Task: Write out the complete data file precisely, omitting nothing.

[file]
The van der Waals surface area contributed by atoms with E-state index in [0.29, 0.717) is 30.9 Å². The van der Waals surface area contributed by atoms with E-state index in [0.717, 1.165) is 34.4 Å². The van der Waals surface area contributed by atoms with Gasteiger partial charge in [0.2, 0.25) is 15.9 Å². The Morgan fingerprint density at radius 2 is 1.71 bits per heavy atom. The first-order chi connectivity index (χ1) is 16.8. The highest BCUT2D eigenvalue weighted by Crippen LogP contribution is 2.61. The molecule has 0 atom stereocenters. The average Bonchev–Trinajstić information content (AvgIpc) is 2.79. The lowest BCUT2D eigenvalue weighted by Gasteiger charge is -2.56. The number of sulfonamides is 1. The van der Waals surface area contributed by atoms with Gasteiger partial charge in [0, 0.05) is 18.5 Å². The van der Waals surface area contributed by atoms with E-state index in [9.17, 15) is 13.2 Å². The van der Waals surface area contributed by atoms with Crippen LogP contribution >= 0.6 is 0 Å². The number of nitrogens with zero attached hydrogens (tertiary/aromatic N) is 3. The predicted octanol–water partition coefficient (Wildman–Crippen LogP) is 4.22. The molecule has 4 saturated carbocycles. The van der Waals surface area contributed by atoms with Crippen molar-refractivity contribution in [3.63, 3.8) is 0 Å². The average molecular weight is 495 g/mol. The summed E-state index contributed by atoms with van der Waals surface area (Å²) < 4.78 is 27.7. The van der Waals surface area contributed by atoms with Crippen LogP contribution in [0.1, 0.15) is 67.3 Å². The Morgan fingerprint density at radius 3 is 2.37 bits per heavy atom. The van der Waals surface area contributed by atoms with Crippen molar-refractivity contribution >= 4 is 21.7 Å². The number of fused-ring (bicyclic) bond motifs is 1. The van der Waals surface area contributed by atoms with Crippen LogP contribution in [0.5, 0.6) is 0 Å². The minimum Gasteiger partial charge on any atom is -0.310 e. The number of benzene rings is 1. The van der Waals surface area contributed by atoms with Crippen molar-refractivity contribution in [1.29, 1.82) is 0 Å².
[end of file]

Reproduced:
The van der Waals surface area contributed by atoms with E-state index in [0.29, 0.717) is 30.9 Å². The van der Waals surface area contributed by atoms with E-state index in [0.717, 1.165) is 34.4 Å². The van der Waals surface area contributed by atoms with Gasteiger partial charge in [0.2, 0.25) is 15.9 Å². The Morgan fingerprint density at radius 2 is 1.71 bits per heavy atom. The first-order chi connectivity index (χ1) is 16.8. The highest BCUT2D eigenvalue weighted by Crippen LogP contribution is 2.61. The molecule has 0 atom stereocenters. The average Bonchev–Trinajstić information content (AvgIpc) is 2.79. The lowest BCUT2D eigenvalue weighted by Gasteiger charge is -2.56. The number of sulfonamides is 1. The van der Waals surface area contributed by atoms with Gasteiger partial charge in [0, 0.05) is 18.5 Å². The van der Waals surface area contributed by atoms with E-state index in [9.17, 15) is 13.2 Å². The van der Waals surface area contributed by atoms with Crippen LogP contribution >= 0.6 is 0 Å². The number of nitrogens with zero attached hydrogens (tertiary/aromatic N) is 3. The predicted octanol–water partition coefficient (Wildman–Crippen LogP) is 4.22. The molecule has 4 saturated carbocycles. The van der Waals surface area contributed by atoms with Crippen molar-refractivity contribution in [3.63, 3.8) is 0 Å². The average molecular weight is 495 g/mol. The summed E-state index contributed by atoms with van der Waals surface area (Å²) < 4.78 is 27.7. The van der Waals surface area contributed by atoms with Crippen LogP contribution in [0.1, 0.15) is 67.3 Å². The Morgan fingerprint density at radius 3 is 2.37 bits per heavy atom. The van der Waals surface area contributed by atoms with Crippen molar-refractivity contribution >= 4 is 21.7 Å². The number of fused-ring (bicyclic) bond motifs is 1. The van der Waals surface area contributed by atoms with Crippen LogP contribution in [0.5, 0.6) is 0 Å². The minimum Gasteiger partial charge on any atom is -0.310 e. The number of benzene rings is 1. The van der Waals surface area contributed by atoms with Crippen molar-refractivity contribution in [1.29, 1.82) is 0 Å².